Can Horowitz write an enjoyable, entertaining farce? Yes. Should he have written a farce about this subject? Not for my money. At its best ‘Dinner with Saddam’ is a funny, if fairly obvious, farce that encompasses all the conventions of the genre, and doesn’t lack for jokes. Lindsay Posner’s take on farce can’t be described as a box ticking exercise as there are plenty of genuinely entertaining moments. Ultimately however the play is confused and silly. Politically, Horowitz is on shaky ground as he reduces Saddam Hussein’s brutal totalitarian rule into a comedy with an over reliance on poo jokes. To Horowitz’s credit, however, his material also portrays all parties – Saddam, Bush, Blair, East, West – as the villains of this tragic period of Iraqi history. Tackling the subject in this way at least allows Horowitz to make valid political points, but these are completely undermined by the comedy.
The Guardian’s Zainab Salbi has written that “anyone who criticises Dinner with Saddam as inappropriate in the fun it has with Iraqis’ fear of the dictator, bite your tongue. It’s in line with Iraqi culture to make fun of our own misery”. For me, however, there’s something deeply uncomfortable about a white privileged British author writing a play to make middle class British theatre-goers laugh. Perhaps Horowitz anticipated this problem – Ahmed (Sanjeev Bhaskar) decries theatre as being “written by someone who doesn’t have a clue what they’re talking about”, and we might consider this a knowing wink to the audience. His heart is clearly in the right place writing ‘Dinner with Saddam’, but it is very questionable territory.
The writing isn’t completely solid either – a number of the jokes don’t work, or only work because of the quality of the acting. Colonel Farouk (Ilan Goodman) is utterly ludicrous. This is partially due to Horowitz’s writing – if his penchant for horticulture is meant to humanize him, it doesn’t – and partially due to Goodman’s accent which makes the character intimidating certainly, but in a comic book villain kind of way. This seems to be in bad taste for a torturer – presumably based on any number of Saddam’s henchmen.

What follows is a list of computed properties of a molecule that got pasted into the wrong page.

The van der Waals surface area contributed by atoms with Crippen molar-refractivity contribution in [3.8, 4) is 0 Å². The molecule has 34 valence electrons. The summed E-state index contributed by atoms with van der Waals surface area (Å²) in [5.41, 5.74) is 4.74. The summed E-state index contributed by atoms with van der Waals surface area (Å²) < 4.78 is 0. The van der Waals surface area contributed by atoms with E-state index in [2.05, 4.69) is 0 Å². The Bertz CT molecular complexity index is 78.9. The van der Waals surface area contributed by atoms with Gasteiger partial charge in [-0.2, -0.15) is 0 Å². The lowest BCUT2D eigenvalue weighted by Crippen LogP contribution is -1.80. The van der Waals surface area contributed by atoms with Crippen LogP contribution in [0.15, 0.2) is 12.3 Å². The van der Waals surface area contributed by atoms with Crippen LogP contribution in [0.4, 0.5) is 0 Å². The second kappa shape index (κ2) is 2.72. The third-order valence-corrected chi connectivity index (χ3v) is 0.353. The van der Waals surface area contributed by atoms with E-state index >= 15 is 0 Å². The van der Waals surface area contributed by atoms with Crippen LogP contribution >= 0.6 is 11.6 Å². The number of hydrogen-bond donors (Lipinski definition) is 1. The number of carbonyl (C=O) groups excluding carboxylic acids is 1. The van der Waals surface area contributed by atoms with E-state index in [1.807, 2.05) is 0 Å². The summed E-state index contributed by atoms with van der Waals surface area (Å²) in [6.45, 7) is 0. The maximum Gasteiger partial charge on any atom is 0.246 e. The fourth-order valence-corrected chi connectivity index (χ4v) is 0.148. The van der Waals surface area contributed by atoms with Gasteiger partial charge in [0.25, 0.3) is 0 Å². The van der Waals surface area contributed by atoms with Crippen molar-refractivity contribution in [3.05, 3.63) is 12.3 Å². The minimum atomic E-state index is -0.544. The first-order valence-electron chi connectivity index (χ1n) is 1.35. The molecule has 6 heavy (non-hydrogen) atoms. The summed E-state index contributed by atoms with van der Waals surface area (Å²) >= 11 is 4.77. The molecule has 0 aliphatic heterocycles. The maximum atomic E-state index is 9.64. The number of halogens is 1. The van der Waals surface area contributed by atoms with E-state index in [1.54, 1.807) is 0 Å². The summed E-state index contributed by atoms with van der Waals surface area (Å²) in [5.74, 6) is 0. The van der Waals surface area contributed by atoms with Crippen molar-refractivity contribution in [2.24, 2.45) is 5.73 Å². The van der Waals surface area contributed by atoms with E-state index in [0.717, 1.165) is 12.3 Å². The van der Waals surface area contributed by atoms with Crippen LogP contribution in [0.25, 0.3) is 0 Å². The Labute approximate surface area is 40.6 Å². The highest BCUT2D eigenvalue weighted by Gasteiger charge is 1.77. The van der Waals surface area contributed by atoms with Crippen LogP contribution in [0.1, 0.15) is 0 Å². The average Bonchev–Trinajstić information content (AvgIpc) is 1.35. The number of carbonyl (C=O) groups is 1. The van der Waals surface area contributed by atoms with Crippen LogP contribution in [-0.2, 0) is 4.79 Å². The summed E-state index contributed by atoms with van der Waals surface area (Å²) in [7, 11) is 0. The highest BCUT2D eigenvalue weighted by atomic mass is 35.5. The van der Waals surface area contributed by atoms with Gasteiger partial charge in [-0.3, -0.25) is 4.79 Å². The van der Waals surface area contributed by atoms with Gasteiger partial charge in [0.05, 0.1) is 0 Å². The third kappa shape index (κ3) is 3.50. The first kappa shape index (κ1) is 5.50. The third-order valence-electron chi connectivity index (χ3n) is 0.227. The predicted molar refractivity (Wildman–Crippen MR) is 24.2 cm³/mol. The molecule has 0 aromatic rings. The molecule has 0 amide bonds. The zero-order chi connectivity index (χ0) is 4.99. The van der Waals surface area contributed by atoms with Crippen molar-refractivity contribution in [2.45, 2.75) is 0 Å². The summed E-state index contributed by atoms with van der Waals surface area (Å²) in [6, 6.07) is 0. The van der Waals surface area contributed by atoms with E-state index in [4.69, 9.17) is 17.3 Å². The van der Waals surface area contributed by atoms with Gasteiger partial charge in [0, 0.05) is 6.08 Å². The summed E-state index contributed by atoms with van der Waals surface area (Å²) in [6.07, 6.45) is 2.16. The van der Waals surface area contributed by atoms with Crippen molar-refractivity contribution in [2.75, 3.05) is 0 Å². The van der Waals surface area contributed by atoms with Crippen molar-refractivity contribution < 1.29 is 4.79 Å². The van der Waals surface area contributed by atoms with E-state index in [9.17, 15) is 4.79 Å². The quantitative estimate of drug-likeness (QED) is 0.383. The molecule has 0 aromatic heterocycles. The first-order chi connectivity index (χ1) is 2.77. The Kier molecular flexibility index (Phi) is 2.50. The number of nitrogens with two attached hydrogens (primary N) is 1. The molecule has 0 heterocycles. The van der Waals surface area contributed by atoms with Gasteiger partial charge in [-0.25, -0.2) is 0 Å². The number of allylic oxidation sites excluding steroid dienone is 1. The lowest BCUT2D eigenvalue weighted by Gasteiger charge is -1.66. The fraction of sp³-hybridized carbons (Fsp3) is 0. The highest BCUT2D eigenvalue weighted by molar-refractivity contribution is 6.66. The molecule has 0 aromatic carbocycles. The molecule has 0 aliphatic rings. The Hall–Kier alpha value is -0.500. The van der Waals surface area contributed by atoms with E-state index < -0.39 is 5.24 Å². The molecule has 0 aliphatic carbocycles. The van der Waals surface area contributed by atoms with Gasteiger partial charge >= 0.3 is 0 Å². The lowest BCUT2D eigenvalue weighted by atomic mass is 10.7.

The cast, for the most part, are very good. Samira (Shobu Kapoor) gets many of the early laughs as she wittily puts her husband down. After a slightly slow start Bhaskar is very good as Ahmed – his physical comedy, which grows more and more desperate as he strangles Saddam’s bodyguard, and his panicked monologue as the dictator approaches the door, are highlights. Casting a white actor to play Saddam Hussein (Steven Berkoff)is questionable. Berkoff, however, is compelling – both funny and terrifying, flitting between the two with ease and often surprising us with the change. Indeed, Berkoff plays it as if even Saddam doesn’t really know what he’s feeling.
It is the hardwork of the cast that lift what is a very flawed work. Horowitz can be funny and he can be political but, disappointingly, he cannot be both at the same time. The seemingly tragic ending of the show redeems much of the jokes made in bad-taste earlier in the production, as we’re reminded of the human cost of disastrous Western intervention, but ‘Dinner with Saddam’ is ultimately too shallow with too much farce and too few politics. It is sadly not the mouthwatering new play we were promised.
DINNER WITH SADDAM plays at the Menier Chocolate Factory until the 14th November. Tickets can be purchased from the Menier website – https://www.menierchocolatefactory.com
Cast and Creatives
Sanjeev Bhaskar – Ahmed Alawai
Shobu Kapoor – Samira Alawai
Ilan Goodman – Sayid Al-Madini/Colonel Farouk
Rebecca Grant – Rana Alawai
Nathan Amzi – Jammal
Steven Berkoff – Saddam Hussein
Bally Gill – Soldier
Zed Josef – Soldier
Directed by Lindsay Posner
Written by Anthony Horowitz